2. Battery Doctor and 360 Security are two good apps that monitor app use. As an Uber driver, my Uber partner app (and the Uber rider app for riders) necessarily has to track my location to connect me with riders. But I imagine anyone’s bank app would track the user, also.

  3. Call me crazy . . . but I don’t have a cell phone. So far I have done just fine without one. Fairly recently my sister upgraded her phone to one that does just about everything but cook breakfast for you. It just so happened that I was taking her to a doctor’s appointment. we were in a very “deep discussion” when all of a sudden she said, “Shhhhh! Don’t talk any more, my phone may be picking up this discussion.” Case in point, when the time comes that we have to worry about the gadgets around us–it’s time to dump them. Sometime ago I covered the camera lens on my PC. I have no idea whether it is conceivable that anyone could be viewing me or my surroundings via my PC–but I just don’t want to risk. I can assure you, I am a law abiding citizen who has never been arrested or entangled in any activity that the police or anyone else might be interested in . . . but, nevertheless, I just don’t want people sticking their nose where it does not belong.

    • I think, at this point, the technocracy is marvelling at its new-found ability to track everyone. We’re at the point that Aldous Huxley (who knowingly died under the influence of LSD because he wanted to “heighten the experience”) predicted, where the technology would exist that could track everyone. This is the technocracy that Zbigniew Brzyznski lauded in his book of the same name. It’s here.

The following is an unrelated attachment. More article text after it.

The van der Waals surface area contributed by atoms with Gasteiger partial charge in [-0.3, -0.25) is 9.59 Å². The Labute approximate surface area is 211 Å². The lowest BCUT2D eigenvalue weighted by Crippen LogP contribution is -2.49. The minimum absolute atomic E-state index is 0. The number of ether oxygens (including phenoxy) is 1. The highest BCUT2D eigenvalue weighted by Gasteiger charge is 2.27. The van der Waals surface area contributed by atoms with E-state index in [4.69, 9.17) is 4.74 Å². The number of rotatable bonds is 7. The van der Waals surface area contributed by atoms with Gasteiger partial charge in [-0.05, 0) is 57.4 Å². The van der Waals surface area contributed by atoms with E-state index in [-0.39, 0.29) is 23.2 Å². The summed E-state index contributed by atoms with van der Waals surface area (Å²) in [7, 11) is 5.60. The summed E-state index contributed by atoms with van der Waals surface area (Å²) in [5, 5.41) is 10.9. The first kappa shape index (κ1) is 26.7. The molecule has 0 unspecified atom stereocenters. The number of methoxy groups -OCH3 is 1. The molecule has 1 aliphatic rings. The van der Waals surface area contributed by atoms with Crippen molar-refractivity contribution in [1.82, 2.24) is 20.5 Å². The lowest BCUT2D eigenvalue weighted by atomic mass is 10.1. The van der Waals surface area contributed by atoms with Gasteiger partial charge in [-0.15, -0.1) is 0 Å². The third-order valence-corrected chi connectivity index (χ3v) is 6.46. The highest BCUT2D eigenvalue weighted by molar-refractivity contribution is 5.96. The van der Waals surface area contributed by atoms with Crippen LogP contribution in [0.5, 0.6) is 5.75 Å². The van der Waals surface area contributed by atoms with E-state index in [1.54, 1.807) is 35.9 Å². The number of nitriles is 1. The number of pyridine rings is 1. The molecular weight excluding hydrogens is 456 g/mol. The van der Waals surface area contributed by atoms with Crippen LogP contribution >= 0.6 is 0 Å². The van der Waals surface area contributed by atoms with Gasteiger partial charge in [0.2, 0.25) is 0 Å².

Next on the agenda: They will announce that this technology has captured a criminal or a terrorist. That will gain the public’s approval. Once this is accepted, then they will start coming for those of us they consider to be “inconvenient.” Their whole agenda is SATANIC.

  4. Yep, they run your GPS all the time, we turn ours off, traffic app the same, those danged things are made for seeing everything you do…

  5. I recently replaced my Nokia dumb phone with an LG 450 dumb phone which I paid all of $20 for (+ the $25 one-time charge for the starter kit), and it does everything I wanted it for – yapping and an occasional text message.
    It’s a post-paid account and I pay $24.88 a month + tax for unlimited talk and text with NO DATA.
    – Dave

    • Switch to Cricket Wireless: I paid $25– for the phone, and for $35– a month on auto-pay (with a credit card), I get UNLIMITED talk & text and 2G of data a month (in New York State).

  6. I went a LONG time without a cell phone,but got tired of missing out on awesome deals because I was away from the phone.Less than a week later,my phone paid for itself when my truck’s clutch disintegrated at 10 PM on a Saturday night on one of those Nevada dirt roads that only sees about one car per Month in traffic,about 75 miles from town in one direction and 54 miles from home in the other. I was taking some generator parts to a ranch that relied on the generator for all their power.) I was incredibly lucky and had enough signal to call a friend,who was going to work,but called a wrecker to come and get me. (Even talked the driver into taking me to the ranch before we hooked up my truck-for another hundred bucks.)
    That made it worth having for me. It’s still useful to me,and I don’t have anything but the basics enabled,so while it’s NOT foolproof,it’s not exactly a red neon sign above me.

  7. Thank you Dr. Eowyn for this important post. I rarely use my cell phone, but I take it with me in the car in case of emergency.